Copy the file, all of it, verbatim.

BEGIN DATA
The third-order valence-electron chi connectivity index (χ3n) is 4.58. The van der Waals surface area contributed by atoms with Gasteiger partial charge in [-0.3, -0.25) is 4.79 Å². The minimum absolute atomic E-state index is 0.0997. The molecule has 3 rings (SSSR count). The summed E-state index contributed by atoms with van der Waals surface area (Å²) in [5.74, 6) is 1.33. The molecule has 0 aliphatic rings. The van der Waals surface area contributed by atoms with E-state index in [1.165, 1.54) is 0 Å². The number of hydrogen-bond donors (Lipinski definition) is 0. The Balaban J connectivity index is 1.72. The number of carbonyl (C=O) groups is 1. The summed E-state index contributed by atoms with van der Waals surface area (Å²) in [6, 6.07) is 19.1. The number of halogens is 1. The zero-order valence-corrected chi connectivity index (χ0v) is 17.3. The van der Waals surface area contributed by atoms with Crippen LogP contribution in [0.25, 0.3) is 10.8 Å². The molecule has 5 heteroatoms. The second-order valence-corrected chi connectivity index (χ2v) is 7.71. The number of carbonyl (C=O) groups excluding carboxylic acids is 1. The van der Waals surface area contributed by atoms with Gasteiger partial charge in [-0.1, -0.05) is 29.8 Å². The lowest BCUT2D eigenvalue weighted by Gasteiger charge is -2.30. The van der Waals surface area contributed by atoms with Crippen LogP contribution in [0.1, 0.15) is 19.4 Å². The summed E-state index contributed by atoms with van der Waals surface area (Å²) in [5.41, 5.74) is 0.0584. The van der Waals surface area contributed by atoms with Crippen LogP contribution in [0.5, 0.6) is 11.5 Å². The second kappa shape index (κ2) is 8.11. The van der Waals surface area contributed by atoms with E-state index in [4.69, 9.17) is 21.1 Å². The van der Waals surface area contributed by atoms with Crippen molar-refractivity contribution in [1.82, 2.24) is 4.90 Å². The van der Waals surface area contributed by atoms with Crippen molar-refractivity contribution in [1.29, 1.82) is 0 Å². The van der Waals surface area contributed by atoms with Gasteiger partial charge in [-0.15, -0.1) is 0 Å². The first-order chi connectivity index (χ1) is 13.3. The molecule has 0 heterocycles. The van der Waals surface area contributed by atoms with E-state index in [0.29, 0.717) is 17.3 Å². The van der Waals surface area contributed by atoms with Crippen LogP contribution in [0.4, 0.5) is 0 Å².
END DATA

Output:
The third-order valence-electron chi connectivity index (χ3n) is 4.58. The van der Waals surface area contributed by atoms with Gasteiger partial charge in [-0.3, -0.25) is 4.79 Å². The minimum absolute atomic E-state index is 0.0997. The molecule has 3 rings (SSSR count). The summed E-state index contributed by atoms with van der Waals surface area (Å²) in [5.74, 6) is 1.33. The molecule has 0 aliphatic rings. The van der Waals surface area contributed by atoms with E-state index in [1.165, 1.54) is 0 Å². The number of hydrogen-bond donors (Lipinski definition) is 0. The Balaban J connectivity index is 1.72. The number of carbonyl (C=O) groups is 1. The summed E-state index contributed by atoms with van der Waals surface area (Å²) in [6, 6.07) is 19.1. The number of halogens is 1. The zero-order valence-corrected chi connectivity index (χ0v) is 17.3. The van der Waals surface area contributed by atoms with Crippen LogP contribution in [0.25, 0.3) is 10.8 Å². The molecule has 5 heteroatoms. The second-order valence-corrected chi connectivity index (χ2v) is 7.71. The number of carbonyl (C=O) groups excluding carboxylic acids is 1. The van der Waals surface area contributed by atoms with Gasteiger partial charge in [-0.1, -0.05) is 29.8 Å². The lowest BCUT2D eigenvalue weighted by Gasteiger charge is -2.30. The van der Waals surface area contributed by atoms with Crippen LogP contribution in [0.1, 0.15) is 19.4 Å². The summed E-state index contributed by atoms with van der Waals surface area (Å²) in [5.41, 5.74) is 0.0584. The van der Waals surface area contributed by atoms with Crippen LogP contribution in [0.5, 0.6) is 11.5 Å². The second kappa shape index (κ2) is 8.11. The van der Waals surface area contributed by atoms with E-state index in [4.69, 9.17) is 21.1 Å². The van der Waals surface area contributed by atoms with Crippen molar-refractivity contribution in [1.82, 2.24) is 4.90 Å². The van der Waals surface area contributed by atoms with Crippen molar-refractivity contribution in [1.29, 1.82) is 0 Å². The van der Waals surface area contributed by atoms with Gasteiger partial charge in [-0.15, -0.1) is 0 Å². The first-order chi connectivity index (χ1) is 13.3. The molecule has 0 heterocycles. The van der Waals surface area contributed by atoms with E-state index in [0.29, 0.717) is 17.3 Å². The van der Waals surface area contributed by atoms with Crippen LogP contribution in [0.4, 0.5) is 0 Å².